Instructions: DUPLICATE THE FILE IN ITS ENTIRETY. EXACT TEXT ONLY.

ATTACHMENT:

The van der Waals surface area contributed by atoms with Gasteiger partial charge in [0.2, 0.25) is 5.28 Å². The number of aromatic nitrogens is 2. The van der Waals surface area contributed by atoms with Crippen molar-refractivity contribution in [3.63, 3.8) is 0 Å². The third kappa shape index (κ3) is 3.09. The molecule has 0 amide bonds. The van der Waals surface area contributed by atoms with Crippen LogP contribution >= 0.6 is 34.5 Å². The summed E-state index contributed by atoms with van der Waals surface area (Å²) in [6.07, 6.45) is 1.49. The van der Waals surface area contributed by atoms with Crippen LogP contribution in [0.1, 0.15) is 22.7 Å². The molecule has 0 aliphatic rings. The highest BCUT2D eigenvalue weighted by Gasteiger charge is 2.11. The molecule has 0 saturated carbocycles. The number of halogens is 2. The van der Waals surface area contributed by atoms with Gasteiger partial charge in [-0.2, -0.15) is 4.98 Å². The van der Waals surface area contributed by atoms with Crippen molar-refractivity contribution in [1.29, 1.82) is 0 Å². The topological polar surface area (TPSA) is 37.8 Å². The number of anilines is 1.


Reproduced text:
The van der Waals surface area contributed by atoms with Gasteiger partial charge in [0.2, 0.25) is 5.28 Å². The number of aromatic nitrogens is 2. The van der Waals surface area contributed by atoms with Crippen molar-refractivity contribution in [3.63, 3.8) is 0 Å². The third kappa shape index (κ3) is 3.09. The molecule has 0 amide bonds. The van der Waals surface area contributed by atoms with Crippen LogP contribution >= 0.6 is 34.5 Å². The summed E-state index contributed by atoms with van der Waals surface area (Å²) in [6.07, 6.45) is 1.49. The van der Waals surface area contributed by atoms with Crippen LogP contribution in [0.1, 0.15) is 22.7 Å². The molecule has 0 aliphatic rings. The highest BCUT2D eigenvalue weighted by Gasteiger charge is 2.11. The molecule has 0 saturated carbocycles. The number of halogens is 2. The van der Waals surface area contributed by atoms with Gasteiger partial charge in [-0.2, -0.15) is 4.98 Å². The van der Waals surface area contributed by atoms with Crippen molar-refractivity contribution in [1.29, 1.82) is 0 Å². The topological polar surface area (TPSA) is 37.8 Å². The number of anilines is 1.